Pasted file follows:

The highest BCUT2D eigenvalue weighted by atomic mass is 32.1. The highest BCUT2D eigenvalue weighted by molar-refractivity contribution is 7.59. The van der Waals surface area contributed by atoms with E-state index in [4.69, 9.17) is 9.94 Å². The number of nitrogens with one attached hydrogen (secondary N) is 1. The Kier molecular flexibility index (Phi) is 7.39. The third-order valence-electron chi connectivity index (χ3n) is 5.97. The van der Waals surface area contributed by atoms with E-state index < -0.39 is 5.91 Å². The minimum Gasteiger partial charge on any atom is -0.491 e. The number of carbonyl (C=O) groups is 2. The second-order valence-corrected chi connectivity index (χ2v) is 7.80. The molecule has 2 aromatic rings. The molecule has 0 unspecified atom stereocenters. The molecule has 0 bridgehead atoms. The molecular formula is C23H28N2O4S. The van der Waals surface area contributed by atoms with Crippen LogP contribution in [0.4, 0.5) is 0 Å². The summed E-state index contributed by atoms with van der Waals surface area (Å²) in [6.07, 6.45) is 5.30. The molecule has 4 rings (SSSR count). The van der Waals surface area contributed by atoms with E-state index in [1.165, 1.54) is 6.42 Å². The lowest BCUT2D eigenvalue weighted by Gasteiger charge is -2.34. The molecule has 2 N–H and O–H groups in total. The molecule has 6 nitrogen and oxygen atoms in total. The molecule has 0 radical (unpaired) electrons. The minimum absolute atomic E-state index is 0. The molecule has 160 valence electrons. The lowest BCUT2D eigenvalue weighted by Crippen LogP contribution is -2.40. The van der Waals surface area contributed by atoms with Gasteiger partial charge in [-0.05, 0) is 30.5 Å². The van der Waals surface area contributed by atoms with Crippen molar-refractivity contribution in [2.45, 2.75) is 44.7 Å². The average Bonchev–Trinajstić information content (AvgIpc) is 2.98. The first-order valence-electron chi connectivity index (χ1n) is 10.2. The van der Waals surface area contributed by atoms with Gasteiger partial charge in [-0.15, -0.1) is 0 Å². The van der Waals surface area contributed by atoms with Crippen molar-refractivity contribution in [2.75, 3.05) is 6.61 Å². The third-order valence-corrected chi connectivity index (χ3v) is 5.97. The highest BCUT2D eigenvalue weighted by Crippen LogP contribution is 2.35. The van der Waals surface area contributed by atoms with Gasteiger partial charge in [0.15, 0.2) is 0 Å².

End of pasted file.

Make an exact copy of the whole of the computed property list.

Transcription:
The highest BCUT2D eigenvalue weighted by atomic mass is 32.1. The highest BCUT2D eigenvalue weighted by molar-refractivity contribution is 7.59. The van der Waals surface area contributed by atoms with E-state index in [4.69, 9.17) is 9.94 Å². The number of nitrogens with one attached hydrogen (secondary N) is 1. The Kier molecular flexibility index (Phi) is 7.39. The third-order valence-electron chi connectivity index (χ3n) is 5.97. The van der Waals surface area contributed by atoms with E-state index < -0.39 is 5.91 Å². The minimum Gasteiger partial charge on any atom is -0.491 e. The number of carbonyl (C=O) groups is 2. The second-order valence-corrected chi connectivity index (χ2v) is 7.80. The molecule has 2 aromatic rings. The molecule has 0 unspecified atom stereocenters. The molecule has 0 bridgehead atoms. The molecular formula is C23H28N2O4S. The van der Waals surface area contributed by atoms with Crippen LogP contribution in [0.4, 0.5) is 0 Å². The summed E-state index contributed by atoms with van der Waals surface area (Å²) in [6.07, 6.45) is 5.30. The molecule has 4 rings (SSSR count). The van der Waals surface area contributed by atoms with E-state index in [1.165, 1.54) is 6.42 Å². The lowest BCUT2D eigenvalue weighted by Gasteiger charge is -2.34. The molecule has 2 N–H and O–H groups in total. The molecule has 6 nitrogen and oxygen atoms in total. The molecule has 0 radical (unpaired) electrons. The minimum absolute atomic E-state index is 0. The molecule has 160 valence electrons. The lowest BCUT2D eigenvalue weighted by Crippen LogP contribution is -2.40. The van der Waals surface area contributed by atoms with Gasteiger partial charge in [-0.05, 0) is 30.5 Å². The van der Waals surface area contributed by atoms with Crippen molar-refractivity contribution in [2.45, 2.75) is 44.7 Å². The average Bonchev–Trinajstić information content (AvgIpc) is 2.98. The first-order valence-electron chi connectivity index (χ1n) is 10.2. The van der Waals surface area contributed by atoms with Gasteiger partial charge in [-0.15, -0.1) is 0 Å². The van der Waals surface area contributed by atoms with Crippen molar-refractivity contribution in [2.75, 3.05) is 6.61 Å². The third-order valence-corrected chi connectivity index (χ3v) is 5.97. The highest BCUT2D eigenvalue weighted by Crippen LogP contribution is 2.35. The van der Waals surface area contributed by atoms with Gasteiger partial charge in [0.15, 0.2) is 0 Å².